- Laura Trisano - December 2017 - November 2018
Ember is a Thoroughbred mare born in 1990 here on the farm before we became SFC. Her mother, Iron Isle (Ginny), was free leased to us for two years and two foals. Ember is somewhat shy but a very friendly mare. She was originally bred to race but we did not want to put her into that environment. Ember is very low key but enjoys spending time with all of the other Thoroughbreds running in the pasture.
Ember has spent her life with her herd just being a horse. That wasn’t how her life was supposed to go but she let’s us know she is very happy and grateful it has gone the way it has. She was fortunate to grow up here on the farm with many of the original elder Thoroughbreds as her friends, teachers, and mentors. She has lived a life that few horses actually get to live. By human standards, she was “useless.” However, by horse standards, she got to be a real horse. Ember holds a space at the farm that is hard to really define or describe. The horses hold a space, an energy, that literally grounds the farm and keeps us centered on what we are here to do. Ember is a big part of that energy. She has been with us since we became Spring Farm CARES and is actually one of the founding horses. Because of those founding horses, many other horses (and other species of animals) have been helped. Ember is a solid presence and daily reminder of why we get up each morning and do the work that we do. And all the while she just quietly eats her hay, grazes in the pasture with her buddies, and relaxes in the barn at night. It may look like she isn’t “doing” anything. But just by being Ember, she has done a lot.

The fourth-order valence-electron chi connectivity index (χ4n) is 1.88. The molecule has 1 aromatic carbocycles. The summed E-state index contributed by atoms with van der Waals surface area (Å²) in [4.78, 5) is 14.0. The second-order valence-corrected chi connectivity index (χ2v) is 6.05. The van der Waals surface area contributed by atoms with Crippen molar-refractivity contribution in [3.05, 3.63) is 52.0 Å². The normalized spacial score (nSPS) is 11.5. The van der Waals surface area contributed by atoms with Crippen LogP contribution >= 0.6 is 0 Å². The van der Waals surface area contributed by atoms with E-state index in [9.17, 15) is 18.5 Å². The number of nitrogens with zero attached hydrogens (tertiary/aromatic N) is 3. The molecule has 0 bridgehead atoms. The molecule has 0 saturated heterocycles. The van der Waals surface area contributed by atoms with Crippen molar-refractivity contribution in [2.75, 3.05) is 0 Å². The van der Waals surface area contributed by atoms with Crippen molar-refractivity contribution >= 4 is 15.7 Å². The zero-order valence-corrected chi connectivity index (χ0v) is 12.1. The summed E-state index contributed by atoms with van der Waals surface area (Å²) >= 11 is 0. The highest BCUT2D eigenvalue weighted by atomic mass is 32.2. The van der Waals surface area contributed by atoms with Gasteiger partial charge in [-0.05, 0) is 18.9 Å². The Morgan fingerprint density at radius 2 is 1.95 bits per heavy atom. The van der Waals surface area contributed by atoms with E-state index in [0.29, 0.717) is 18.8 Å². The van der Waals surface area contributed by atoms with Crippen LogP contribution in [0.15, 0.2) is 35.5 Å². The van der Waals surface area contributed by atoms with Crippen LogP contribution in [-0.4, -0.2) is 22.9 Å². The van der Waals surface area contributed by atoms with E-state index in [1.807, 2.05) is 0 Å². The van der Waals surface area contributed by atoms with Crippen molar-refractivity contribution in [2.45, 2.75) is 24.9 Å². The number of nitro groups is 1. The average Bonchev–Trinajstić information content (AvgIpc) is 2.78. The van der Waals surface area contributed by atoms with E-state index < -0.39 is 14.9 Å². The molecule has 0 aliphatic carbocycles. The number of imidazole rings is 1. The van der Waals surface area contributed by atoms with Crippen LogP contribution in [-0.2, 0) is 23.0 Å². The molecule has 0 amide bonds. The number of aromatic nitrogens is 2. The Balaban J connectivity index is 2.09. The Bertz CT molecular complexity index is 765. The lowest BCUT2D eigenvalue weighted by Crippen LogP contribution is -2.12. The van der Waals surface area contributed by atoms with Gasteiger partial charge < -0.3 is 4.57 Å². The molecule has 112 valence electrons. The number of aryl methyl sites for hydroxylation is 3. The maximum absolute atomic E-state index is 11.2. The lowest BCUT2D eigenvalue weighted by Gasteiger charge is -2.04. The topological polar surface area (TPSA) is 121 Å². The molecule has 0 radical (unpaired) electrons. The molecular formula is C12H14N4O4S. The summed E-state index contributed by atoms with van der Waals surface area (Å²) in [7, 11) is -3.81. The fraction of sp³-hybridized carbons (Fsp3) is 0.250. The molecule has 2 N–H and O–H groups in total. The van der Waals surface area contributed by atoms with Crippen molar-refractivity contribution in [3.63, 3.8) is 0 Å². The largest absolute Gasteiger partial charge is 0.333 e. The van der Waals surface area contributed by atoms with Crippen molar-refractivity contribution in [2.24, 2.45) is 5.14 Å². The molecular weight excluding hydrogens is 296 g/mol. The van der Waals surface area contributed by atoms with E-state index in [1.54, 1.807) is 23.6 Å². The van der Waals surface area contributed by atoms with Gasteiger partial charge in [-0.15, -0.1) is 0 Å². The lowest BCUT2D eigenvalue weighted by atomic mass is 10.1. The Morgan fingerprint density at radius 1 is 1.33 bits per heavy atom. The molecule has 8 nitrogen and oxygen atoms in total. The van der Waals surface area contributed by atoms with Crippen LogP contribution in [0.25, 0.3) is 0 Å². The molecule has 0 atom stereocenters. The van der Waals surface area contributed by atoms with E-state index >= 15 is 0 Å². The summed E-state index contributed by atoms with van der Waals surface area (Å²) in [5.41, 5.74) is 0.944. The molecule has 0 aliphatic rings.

Ember is healthy but has a condition called Heaves which is basically like asthma. Hers are seasonal allergy based and she is on medications to help keep her breathing clear. She has been prone to getting pneumonia though because of this so we keep a close eye on her and try to keep her environment as clear from dust as we can in a barn.
“I remember my mother who told me all about her life as a race horse. She told me she hoped I would do something different. I’ve always hoped that she knows I did do something different and that I am safe. I hoped to see her again one day. I liked her. They say I look just like her now. I’m glad to carry on her legacy. She felt that no one really knew her. I hope that changed for her.”